2-3. Versatility Inherent Stability: Knee joint 10 is an inherently stable prosthesis which enables treatment of joints lacking viable capsules and ligaments in addition to pathologic articular surfaces. both condylar and patellar. Few sizes are needed (three are foreseen).

4. Range of Motion: Design of runner-insert geometrics enables the motion characteristics desired. Flexion-extension from -5 to is readily accomplished. valgusrvarus and rotational freedom is attained by the sloppy though carefully controlled interplay between runners and inserts. Runner-insert track sidewall camming action yields a non-impact but secure arrest of motion.

5. Controlled Decceleration: The camming action arrestment prevents clunk impact loadings at full extension (FIG. 1) and full flexion (FlG. 4).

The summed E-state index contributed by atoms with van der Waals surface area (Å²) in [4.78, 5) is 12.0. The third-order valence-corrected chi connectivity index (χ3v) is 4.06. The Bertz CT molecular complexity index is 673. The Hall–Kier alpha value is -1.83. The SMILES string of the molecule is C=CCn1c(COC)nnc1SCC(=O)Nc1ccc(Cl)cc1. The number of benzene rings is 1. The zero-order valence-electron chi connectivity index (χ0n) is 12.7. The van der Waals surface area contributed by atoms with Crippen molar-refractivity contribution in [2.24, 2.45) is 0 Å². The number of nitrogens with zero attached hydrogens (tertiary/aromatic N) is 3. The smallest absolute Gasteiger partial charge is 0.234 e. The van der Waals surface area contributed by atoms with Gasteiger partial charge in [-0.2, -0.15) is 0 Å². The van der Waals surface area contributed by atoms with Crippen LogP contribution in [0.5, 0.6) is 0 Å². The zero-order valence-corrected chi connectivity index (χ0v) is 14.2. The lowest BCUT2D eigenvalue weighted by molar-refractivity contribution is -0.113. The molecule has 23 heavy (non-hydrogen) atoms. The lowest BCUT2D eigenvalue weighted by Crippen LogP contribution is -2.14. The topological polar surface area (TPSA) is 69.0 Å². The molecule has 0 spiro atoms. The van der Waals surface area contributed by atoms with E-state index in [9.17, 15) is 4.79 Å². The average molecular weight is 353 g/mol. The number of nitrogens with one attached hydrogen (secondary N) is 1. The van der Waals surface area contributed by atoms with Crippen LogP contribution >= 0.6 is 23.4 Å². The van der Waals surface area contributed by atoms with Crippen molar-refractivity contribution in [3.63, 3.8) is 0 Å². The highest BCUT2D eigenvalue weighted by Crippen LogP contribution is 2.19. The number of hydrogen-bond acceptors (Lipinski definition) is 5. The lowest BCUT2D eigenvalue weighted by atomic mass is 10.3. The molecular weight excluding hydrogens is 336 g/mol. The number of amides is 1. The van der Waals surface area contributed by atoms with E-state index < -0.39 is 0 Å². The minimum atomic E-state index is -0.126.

6. Materials: All components are made of medically accepted metal and high density polyethylene.

7. Load Bearing Areas: The runner-track bearing areas are as large as currently available partial knee configurations. The ball-socket area is a significant additional increase in bearing surface.

8. Prosthesis-Bone Interface: Only metal-cementbone interfaces are used.

9. Replacement of Failed Components: The parts susceptible to wear (two tibial inserts and one socket insert) are readily replaced.

l0. Shear Forces: High density polyethylene is not in contact with cement. Low frictional characteristics of high density polyethylene polished metal bearing surfaces minimize shear forces on both components.

ll. Salvage Possibilities: A knee joint compression arthrodesis is possible as a salvage procedure.